Running for a Cause
As the sound of birds chirping filled the air and the sun shone brightly across the campus, runners gathered together in anticipation of the challenge they were all about to collectively face. Following the countdown, participants took off on the campus-wide run.
On Sunday, April 2, the Andrews University student chapter of Engineering Without Borders (EWB) held the Solar Run 5k to fundraise money to provide lighting for a school and clinic in Madagascar.
Professors, students, and individuals from the community showed up to run for the cause and to get a healthy start on their Sunday.
“There was a great turnout and the project was a success,” said Greg Zdor (junior, electrical engineering), Vice-President of the EWB Andrews Chapter.
Runners were met with clapping and cheering at the finish line, and each participant received a Solar Run 5K T-shirt for their contributions.
“The Solar Run 5k was an exciting event to participate in this spring. It was great to see all the people come out and support the Andrews Chapter of Engineers Without Borders and the project in Madagascar,” said Taylor Coleman (junior, mechanical engineering), who, as a leader of the project the event was fundraising for, volunteered to direct runners on the turns for the event. “It is always a great thing when a community come together to support a mission. Hopefully we see more events like this in the near future.”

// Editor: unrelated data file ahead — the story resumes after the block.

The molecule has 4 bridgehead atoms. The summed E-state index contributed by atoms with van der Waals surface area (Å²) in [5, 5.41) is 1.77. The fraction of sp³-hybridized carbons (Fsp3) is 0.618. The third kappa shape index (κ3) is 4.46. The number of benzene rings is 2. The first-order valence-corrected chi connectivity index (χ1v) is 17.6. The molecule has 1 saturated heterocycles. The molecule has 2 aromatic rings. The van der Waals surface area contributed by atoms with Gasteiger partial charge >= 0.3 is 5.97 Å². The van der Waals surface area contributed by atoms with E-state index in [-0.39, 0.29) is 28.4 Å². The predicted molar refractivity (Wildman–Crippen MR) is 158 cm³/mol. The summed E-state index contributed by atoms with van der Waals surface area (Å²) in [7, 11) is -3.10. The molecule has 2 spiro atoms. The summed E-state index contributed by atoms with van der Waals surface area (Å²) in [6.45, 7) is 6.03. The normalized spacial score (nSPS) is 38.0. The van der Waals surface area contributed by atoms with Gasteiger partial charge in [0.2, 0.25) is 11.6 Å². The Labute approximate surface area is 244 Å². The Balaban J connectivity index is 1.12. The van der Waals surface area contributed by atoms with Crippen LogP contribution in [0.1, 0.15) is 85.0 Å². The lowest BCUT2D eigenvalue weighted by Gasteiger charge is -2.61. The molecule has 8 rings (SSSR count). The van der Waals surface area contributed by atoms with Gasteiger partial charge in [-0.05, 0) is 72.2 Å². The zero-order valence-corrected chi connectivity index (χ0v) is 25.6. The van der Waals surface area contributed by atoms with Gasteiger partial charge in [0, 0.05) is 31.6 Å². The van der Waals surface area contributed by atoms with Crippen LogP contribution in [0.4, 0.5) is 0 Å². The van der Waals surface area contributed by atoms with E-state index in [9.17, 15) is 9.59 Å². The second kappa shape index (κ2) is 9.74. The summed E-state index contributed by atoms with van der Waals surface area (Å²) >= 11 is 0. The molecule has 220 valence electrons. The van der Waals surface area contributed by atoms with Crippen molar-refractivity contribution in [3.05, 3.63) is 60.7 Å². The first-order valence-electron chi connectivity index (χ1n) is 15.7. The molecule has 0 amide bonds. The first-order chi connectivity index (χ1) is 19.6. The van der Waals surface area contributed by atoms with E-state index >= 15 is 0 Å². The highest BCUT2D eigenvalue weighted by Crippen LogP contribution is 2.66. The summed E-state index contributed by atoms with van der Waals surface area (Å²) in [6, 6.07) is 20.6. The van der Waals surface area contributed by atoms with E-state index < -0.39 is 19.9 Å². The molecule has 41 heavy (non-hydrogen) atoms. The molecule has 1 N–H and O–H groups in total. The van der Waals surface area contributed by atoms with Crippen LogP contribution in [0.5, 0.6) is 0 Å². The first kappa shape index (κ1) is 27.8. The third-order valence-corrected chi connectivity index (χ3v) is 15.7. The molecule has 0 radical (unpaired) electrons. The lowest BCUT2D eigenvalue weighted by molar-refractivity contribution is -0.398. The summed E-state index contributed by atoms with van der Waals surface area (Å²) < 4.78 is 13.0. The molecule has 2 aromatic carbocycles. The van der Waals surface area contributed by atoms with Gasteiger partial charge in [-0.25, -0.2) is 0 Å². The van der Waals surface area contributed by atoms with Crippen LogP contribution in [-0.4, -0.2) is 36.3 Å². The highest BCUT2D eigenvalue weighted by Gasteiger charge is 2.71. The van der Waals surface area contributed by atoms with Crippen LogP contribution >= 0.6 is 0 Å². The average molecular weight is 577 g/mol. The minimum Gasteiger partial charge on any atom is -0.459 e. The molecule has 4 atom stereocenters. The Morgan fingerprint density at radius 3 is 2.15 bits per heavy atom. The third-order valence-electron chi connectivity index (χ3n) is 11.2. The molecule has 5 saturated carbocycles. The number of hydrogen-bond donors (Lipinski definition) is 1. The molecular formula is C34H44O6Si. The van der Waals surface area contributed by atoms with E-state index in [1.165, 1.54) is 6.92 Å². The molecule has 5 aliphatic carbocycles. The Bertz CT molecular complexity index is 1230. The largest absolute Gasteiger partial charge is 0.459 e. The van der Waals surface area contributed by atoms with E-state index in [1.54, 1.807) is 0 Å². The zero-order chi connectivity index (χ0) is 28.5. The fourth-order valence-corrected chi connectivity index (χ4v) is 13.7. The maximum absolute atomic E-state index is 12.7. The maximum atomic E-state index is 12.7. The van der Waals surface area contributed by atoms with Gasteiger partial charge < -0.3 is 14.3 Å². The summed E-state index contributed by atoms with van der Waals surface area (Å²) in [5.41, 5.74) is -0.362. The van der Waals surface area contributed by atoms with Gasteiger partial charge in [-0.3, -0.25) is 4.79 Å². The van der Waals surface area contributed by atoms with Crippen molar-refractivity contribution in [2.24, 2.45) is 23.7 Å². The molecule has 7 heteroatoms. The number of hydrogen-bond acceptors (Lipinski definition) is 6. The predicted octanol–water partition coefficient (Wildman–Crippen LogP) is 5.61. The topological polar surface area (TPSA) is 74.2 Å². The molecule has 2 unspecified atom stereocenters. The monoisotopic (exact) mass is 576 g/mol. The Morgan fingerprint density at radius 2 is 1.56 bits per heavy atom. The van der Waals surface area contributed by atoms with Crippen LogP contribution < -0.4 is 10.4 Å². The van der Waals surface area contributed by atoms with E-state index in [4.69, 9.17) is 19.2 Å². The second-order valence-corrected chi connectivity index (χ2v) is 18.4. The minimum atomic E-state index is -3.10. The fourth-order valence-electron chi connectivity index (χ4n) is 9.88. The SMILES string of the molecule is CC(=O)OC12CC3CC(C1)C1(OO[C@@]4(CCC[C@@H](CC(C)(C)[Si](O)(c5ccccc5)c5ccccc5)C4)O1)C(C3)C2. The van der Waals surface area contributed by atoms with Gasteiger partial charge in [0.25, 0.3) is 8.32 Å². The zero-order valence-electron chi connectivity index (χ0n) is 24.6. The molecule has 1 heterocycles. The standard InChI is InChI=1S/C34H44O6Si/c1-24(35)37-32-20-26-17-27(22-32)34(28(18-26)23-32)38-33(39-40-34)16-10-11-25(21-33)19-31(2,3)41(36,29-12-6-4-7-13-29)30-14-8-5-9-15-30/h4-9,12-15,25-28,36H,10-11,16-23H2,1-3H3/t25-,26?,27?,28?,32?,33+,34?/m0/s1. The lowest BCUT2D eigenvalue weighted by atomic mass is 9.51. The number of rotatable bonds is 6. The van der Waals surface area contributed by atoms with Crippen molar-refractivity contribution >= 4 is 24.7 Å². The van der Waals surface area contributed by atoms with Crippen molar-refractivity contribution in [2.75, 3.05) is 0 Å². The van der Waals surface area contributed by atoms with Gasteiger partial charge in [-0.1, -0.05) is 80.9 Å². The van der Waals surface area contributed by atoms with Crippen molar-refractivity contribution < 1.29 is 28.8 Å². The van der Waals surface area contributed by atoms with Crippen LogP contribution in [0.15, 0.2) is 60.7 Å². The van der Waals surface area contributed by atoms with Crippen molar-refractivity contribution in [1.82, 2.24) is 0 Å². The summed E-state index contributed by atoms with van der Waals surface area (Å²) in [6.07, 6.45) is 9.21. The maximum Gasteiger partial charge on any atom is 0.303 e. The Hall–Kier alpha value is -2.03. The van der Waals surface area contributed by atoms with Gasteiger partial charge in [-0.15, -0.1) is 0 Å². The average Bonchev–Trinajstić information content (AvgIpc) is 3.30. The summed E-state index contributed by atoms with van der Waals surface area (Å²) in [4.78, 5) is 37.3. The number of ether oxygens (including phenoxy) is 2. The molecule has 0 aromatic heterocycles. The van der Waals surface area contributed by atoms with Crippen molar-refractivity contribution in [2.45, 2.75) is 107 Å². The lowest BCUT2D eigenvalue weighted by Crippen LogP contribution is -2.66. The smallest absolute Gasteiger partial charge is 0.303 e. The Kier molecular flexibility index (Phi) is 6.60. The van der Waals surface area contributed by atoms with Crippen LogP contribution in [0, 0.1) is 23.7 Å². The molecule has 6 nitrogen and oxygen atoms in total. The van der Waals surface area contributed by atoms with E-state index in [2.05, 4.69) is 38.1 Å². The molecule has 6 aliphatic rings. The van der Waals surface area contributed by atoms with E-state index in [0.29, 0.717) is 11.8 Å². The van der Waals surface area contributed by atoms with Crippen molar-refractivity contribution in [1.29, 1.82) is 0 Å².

Coincidentally enough, the AU Psychology Club, Andrews Filipino International Association (AFIA), The Counseling and Testing Center (CTC) and the Department of Speech-Language Pathology & Audiology have organized their own 5K run/walk, which will be taking place Sunday, April 16.
This event will function as a fundraiser for the Autism Speaks foundation. As outlined in the event proposal, the purpose of the event is to build community, promote health for students and community members, and to bring autism awareness.
“April is Autism Awareness Month, so naturally we wanted to selected an organization that raises a cause for autism,” said Carlyle Tagalog (junior, psychology), who is a member of AFIA and treasurer for the AU Psychology Club. “Additionally, the AU Psychology Club aims to raise awareness for these types of issues and raise a community that is woke and can unite for such causes. So we thought doing an event like this can be that step—whether it be a big or small step—towards this goal.”